Click to Run a Free Scan for updater.exe related errors

Updater.exe file information

Windows Task Manager with updater
Updater.exe process in Windows Task Manager

The process known as Ask Updater or Updater service or Moodlogic Updater Application or Skype Updater Service or Roozz Updater or TopArcadeHits Software or Application Updater or Update Mgr MonarchFind or Software version updater or DJ7s or PornTime Updater

belongs to software Moodlogic Application or Ask Toolbar or Popcorn Time or Skype or Ask Toolbar for Internet Explorer or Software Version Updater or GeniusBox or Performance Optimizer or Roozz plugin or Server or Application Updater or Roozz Updater or Avery Toolbar or PornTime or MZgEIereRHstlRgXxc or Launcher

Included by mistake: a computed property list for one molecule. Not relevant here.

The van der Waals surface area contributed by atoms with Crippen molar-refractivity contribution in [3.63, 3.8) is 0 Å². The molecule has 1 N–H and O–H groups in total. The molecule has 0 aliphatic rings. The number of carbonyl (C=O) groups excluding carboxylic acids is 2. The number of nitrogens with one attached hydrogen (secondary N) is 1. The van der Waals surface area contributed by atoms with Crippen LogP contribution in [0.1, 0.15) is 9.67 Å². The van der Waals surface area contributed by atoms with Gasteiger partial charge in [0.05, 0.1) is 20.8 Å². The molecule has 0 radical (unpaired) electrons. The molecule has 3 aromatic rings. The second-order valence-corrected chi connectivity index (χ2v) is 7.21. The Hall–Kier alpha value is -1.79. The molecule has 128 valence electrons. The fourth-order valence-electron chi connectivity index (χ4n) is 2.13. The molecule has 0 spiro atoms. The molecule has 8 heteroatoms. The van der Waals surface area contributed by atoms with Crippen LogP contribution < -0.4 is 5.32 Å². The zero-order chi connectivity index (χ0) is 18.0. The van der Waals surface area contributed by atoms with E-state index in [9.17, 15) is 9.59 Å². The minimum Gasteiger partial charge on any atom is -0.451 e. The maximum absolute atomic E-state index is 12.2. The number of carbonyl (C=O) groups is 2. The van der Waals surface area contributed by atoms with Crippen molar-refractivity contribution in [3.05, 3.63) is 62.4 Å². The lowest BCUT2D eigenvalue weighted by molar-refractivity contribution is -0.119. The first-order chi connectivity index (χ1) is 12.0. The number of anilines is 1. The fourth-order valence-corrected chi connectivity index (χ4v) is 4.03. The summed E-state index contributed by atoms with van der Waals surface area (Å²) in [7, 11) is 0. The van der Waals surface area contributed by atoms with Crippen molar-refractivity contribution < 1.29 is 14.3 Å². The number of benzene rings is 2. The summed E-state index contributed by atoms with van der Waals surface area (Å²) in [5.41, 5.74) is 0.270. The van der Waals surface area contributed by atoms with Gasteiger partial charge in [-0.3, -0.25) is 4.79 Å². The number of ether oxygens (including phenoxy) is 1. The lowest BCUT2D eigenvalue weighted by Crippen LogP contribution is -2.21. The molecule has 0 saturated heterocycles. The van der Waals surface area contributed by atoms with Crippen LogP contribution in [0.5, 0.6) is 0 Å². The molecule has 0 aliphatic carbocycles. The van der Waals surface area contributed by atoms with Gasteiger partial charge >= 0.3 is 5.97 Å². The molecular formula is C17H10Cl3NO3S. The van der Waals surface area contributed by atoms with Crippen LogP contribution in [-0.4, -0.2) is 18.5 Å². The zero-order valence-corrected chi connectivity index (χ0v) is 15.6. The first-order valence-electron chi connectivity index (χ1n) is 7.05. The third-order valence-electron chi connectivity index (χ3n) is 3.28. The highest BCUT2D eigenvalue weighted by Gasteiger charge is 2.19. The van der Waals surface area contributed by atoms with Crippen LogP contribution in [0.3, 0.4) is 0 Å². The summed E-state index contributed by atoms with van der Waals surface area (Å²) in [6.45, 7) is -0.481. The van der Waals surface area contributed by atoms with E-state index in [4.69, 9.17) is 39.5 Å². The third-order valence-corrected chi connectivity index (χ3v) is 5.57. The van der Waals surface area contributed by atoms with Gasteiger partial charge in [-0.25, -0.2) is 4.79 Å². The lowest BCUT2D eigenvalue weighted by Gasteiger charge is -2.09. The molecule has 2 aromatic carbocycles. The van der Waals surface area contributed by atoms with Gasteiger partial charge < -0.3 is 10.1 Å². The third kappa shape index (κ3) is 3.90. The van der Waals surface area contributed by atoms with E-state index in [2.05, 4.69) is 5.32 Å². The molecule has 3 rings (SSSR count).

by Ask ( or Moodlogic ( or Skype Technologies ( or Popcorn Time or Company or Roozz or Joltlogic or EpicPlay or Amonetize ltd or OhARx3jyuE or Positive Finds or InstallShield ( or nicer together or Advizz or PornTime.

Description: Updater.exe is not essential for Windows and will often cause problems. The updater.exe file is located in a subfolder of "C:\Program Files" or sometimes in C:\ or in an undetermined folder. Known file sizes on Windows 10/8/7/XP are 339,968 bytes (10% of all occurrences), 486,264 bytes and 106 more variants. 
Updater.exe is not a Windows system file. The program is not visible. The program starts when Windows starts (see Registry key: MACHINE\Run, Run, User Shell Folders, DEFAULT\Run). The updater.exe file is certified by a trustworthy company. Updater.exe is able to monitor applications. Therefore the technical security rating is 38% dangerous, however you should also read the user reviews.